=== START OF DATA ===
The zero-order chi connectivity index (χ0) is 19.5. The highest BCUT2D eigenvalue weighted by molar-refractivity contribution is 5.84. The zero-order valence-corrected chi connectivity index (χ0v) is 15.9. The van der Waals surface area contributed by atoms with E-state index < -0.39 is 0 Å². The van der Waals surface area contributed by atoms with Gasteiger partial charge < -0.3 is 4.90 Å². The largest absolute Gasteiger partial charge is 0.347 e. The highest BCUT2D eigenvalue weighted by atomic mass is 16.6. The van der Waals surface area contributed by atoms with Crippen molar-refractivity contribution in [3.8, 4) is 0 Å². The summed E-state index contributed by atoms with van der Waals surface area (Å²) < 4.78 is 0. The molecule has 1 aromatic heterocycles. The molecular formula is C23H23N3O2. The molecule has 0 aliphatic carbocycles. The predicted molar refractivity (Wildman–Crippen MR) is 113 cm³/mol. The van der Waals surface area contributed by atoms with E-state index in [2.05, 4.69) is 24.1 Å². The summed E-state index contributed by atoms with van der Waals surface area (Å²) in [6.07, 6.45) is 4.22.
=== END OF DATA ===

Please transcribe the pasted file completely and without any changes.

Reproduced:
The zero-order chi connectivity index (χ0) is 19.5. The highest BCUT2D eigenvalue weighted by molar-refractivity contribution is 5.84. The zero-order valence-corrected chi connectivity index (χ0v) is 15.9. The van der Waals surface area contributed by atoms with E-state index < -0.39 is 0 Å². The van der Waals surface area contributed by atoms with Gasteiger partial charge < -0.3 is 4.90 Å². The largest absolute Gasteiger partial charge is 0.347 e. The highest BCUT2D eigenvalue weighted by atomic mass is 16.6. The van der Waals surface area contributed by atoms with Crippen molar-refractivity contribution in [3.8, 4) is 0 Å². The summed E-state index contributed by atoms with van der Waals surface area (Å²) < 4.78 is 0. The molecule has 1 aromatic heterocycles. The molecular formula is C23H23N3O2. The molecule has 0 aliphatic carbocycles. The predicted molar refractivity (Wildman–Crippen MR) is 113 cm³/mol. The van der Waals surface area contributed by atoms with E-state index in [2.05, 4.69) is 24.1 Å². The summed E-state index contributed by atoms with van der Waals surface area (Å²) in [6.07, 6.45) is 4.22.